Your Health Fund and Natural Therapies

Like a lot of Australians, I was really disappointed at Andrew Denton’s behaviour towards Charlie Goldsmith the other night on Interview.  I’ve never seen Andrew be so close-minded, judgemental and disrespectful towards someone before.  This interview was conveniently released during Natural Medicine Week.  I do have to wonder whether it was a publicity stunt to discredit natural therapies in the same week as we should be celebrating our successes and importance to the Australian public.

Unfortunately, this level of disrespect towards natural medicine practitioners is quite normal.  I can’t tell you how many clients I have had whose conventional medicine practitioners have told them not to see me for reasons from I’m a charlatan to it’s placebo to you’re wasting your money.  Yet these clients still come to see me. If these claims were true, why is it that over 68% of Australians seek out natural therapies each year?

Perhaps you’ve have heard over the last 12 months about health funds planning to scrap rebates for 12 natural therapies.  The basis for this really is the NHMRC review which states there is no evidence for supporting these therapies. You may be interested to know that this review is currently before the Commonwealth Ombudsman with a complaint of scientific fraud.  Your taxpayer dollars paid for this review.

You may have also heard Tanya Plibersek recently talking about cutting the so-called “Tampon Tax” and recovering this money by adding GST to natural therapies that are currently GST exempt.  Given that 62% of all visits to complementary therapists are made by women, this effectively will just cost women more money.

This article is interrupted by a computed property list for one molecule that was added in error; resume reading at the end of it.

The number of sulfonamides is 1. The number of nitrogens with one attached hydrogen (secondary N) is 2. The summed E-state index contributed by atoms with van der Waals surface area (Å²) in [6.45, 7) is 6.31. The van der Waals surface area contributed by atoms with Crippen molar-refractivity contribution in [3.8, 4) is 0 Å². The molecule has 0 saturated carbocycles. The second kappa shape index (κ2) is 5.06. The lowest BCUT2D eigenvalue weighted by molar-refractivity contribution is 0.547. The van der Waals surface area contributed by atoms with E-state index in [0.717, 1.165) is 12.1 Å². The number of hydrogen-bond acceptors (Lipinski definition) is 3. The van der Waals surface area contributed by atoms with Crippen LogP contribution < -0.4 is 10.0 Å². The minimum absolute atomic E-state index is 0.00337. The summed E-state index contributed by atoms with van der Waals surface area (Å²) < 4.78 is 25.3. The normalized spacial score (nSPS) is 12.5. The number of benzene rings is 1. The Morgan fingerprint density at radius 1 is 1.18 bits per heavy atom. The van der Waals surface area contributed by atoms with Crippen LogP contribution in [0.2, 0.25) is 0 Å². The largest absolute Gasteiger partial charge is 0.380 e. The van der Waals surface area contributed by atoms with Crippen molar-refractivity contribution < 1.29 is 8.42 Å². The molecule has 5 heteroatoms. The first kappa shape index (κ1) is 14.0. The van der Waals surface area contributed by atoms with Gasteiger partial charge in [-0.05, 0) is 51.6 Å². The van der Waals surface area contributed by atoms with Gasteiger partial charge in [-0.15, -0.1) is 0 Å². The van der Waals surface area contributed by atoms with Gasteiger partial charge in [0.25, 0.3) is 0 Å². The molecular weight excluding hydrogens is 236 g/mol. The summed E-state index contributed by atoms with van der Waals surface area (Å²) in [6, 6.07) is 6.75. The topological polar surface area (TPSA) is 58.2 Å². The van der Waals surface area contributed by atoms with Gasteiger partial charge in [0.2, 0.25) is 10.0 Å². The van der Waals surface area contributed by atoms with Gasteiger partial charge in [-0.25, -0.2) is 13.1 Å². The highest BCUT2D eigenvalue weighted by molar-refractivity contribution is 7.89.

Let’s play this out – a box of tampons costs around $5, and you pay about 50c GST on this, and you use a box a month.  A visit to a complementary medicine therapist costs $140 and you go once a month.  This will cost you $14 in GST, costing you $13.50 more in a month.

In addition, because you can’t get your $20 back from your health fund provider, this ends up costing you $33.50 more a month.  Even if we assumed that 62% of all women that buy tampons visit complementary and alternative medicine therapists, it’s still significantly more money that women are being expected to pay.  At 100 women, this would save $500, and cost $2,077, a net loss of $1,577.  It doesn’t make sense when you do the maths, does it?

The health funds have said that reducing the rebates will reduce the premiums that consumers have to pay.  This does not make logical sense when less than 1% of all money paid out by health funds is for complementary and alternative medicine therapies.  Is your health fund really going to reduce your premium by 1% with this proposal?  If so, what difference is this going to make to your costs?  Very little.  Reducing a $400 premium by 1% makes it $396.  When was the last time your health fund reduced your premium? Just one $20 rebate taken away is 5 times that amount.  Secondly, a 1% reduction is nothing when you consider that premiums typically rise by 3.5% at minimum per year.